“Nature should have its own voice…,
even though nature can’t speak.
Corporations can’t speak.
Nation states can’t speak.
They hire a counsel to speak for them.”
Christopher D. Stone said that in 2013, revisiting a legal theory he pioneered in 1972.
He died May 14, 2021, and there is a lengthy eulogy. Emily Langer, Washington Post, 2021-05-19, Christopher Stone, environmental scholar who championed fundamental rights of nature, dies at 83.
But first, hear the professor speak.
He describes a situation that seems eerily familiar:
Walt Disney Enterprises had proposed to develop Mineral King Valley. By develop meaning put in motels, restaurants, and things of that sort. The Sierra Club challenged the permit, permitting this to go on. And the case went up to the Ninth Circuit. And the Forest Service said, look, you don’t have standing, you the Sierra Club don’t have standing. Maybe this is a wrong to issue the permit, but you are not injured, you as a club are not injured.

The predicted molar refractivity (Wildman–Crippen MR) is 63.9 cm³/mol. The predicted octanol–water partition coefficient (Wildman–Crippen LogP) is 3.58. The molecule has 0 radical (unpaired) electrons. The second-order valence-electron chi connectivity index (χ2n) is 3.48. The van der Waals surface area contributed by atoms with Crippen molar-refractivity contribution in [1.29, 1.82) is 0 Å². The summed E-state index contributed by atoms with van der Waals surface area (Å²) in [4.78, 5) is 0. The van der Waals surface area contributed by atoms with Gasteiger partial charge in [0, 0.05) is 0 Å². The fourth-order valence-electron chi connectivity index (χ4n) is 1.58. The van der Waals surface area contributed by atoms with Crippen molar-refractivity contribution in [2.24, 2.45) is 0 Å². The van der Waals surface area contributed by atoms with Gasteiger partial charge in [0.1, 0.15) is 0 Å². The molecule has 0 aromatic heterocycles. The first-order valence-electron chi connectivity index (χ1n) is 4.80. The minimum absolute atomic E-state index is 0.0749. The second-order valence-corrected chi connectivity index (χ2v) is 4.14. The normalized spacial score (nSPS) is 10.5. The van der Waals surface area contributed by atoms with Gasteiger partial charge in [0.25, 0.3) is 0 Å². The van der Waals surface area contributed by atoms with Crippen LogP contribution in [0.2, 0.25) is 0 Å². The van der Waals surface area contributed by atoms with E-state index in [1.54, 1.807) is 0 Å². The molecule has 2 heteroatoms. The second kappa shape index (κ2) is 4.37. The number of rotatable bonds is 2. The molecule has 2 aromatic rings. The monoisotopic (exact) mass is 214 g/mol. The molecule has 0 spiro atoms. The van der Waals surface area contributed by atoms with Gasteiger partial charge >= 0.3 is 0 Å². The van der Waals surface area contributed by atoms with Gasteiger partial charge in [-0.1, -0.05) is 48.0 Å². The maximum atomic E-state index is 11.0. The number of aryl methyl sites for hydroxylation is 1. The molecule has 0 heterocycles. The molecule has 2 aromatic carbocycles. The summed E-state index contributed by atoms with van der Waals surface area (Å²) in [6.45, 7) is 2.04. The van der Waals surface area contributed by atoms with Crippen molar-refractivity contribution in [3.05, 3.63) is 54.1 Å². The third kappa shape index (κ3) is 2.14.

That scenario is familiar for two reasons.
Early on, Walt Disney World was intended to be in Lowndes County, Georgia, as recounted by numerous local people here who remember when it happened. This actually makes more sense as a location than Orlando, because it would have been next to I-75 and not far from I-10, with easier road access from more of the U.S. population than Orlando. It didn’t happen because Continue reading